For a 20-year average mortgage (6.45% APR and 0.97% points), in year 15, your “diversified” investment split between the RE market and the S&P 500 is still under performing. And yes, this is AFTER your PMI has been concluded, which takes place by year 12.


Under 2012 mortgage rates (3.66% APR and 0.7% points), a similar story is taking place, where you lose PMI in year 10, but a diversified investment is still underperforming RE in year 15.

It’s might not be your gut reaction when you first think about it, but it makes sense that the stronger you expect your RE market is, the harder it will be to beat the investment returns you get there. Even though the RE market is “just” growing by 4.40% in this boisterous SF market, and we’re assuming that our stock investment is growing at 7.49%, in 15 years a diversified portfolio STILL wouldn’t have caught up because of the amount that you’re paying in interest and PMI charges.


Mrs PoP’s Take On the Whole Idea

Opting for a 3.5% mortgage and paying PMI when you have the savings (or can get there pretty quickly if you put your mind to it) for a 20% mortgage seems like a waste to me. PMI basically eats all of your market returns as long as you’re carrying it. And, since PMI rates are on anything but a downward trajectory, this differential could get even worse as PMI rates rise.

Take Home:

If you’re looking at your home as an investment (especially if you’re not planning on living there for decades and decades), do your best to save up for a 20% down payment. Paying PMI is like throwing money down the toilet.


Are you surprised by the numbers? Did you think it might be easier to get better investment returns by leveraging using a smaller down payment and tossing money in the stock market instead?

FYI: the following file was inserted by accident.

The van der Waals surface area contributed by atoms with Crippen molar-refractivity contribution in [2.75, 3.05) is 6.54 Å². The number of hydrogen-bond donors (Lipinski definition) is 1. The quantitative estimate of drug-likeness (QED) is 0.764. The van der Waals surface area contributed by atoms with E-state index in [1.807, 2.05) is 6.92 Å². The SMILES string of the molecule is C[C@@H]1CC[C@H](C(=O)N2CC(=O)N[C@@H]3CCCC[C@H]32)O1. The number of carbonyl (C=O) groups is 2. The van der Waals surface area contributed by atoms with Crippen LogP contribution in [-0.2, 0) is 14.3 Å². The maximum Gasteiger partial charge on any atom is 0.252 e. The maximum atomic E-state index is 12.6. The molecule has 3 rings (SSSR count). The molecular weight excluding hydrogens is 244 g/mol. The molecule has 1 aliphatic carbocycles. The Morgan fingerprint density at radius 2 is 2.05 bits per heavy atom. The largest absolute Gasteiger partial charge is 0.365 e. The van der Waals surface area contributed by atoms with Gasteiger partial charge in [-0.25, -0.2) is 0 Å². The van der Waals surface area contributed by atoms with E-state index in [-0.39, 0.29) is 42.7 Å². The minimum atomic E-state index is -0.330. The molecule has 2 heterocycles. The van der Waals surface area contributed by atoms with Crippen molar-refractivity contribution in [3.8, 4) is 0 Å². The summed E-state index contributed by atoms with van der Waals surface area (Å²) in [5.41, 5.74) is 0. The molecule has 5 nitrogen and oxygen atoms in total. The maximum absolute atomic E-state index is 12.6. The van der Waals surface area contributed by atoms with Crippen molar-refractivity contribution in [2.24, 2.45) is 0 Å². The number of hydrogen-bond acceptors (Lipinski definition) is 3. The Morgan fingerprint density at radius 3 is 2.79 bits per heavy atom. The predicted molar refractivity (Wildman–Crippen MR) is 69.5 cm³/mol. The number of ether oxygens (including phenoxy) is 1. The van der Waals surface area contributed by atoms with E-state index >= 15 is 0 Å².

Final Note: As always, if any other excel junkies want to check out the spreadsheet, toss me an email and I’ll shoot you a copy to play around with.

23 comments to Real Estate Leverage and ROI – Part Deux

  • Wow, great overview. I’ve thought pretty hard about whether it’s a good idea to own a home or not. My wife and I own our home and it works for us, but I realize it isn’t for everyone. It’s kind of crazy how much of an impact PMI and interest charges have on your overall return. We’re planning on having 20% down on our next property or at least be able to get there as quickly as possible.
    Jake @ Common Cents Wealth recently posted..Weekly Recap – July 19th, 2013My Profile

  • Wow, fascinating conclusions! I guess I figured that PMI would eat up a bunch of the investment returns but that’s pretty dramatic. It certainly doesn’t match my gut instinct, but you explained the reasoning well.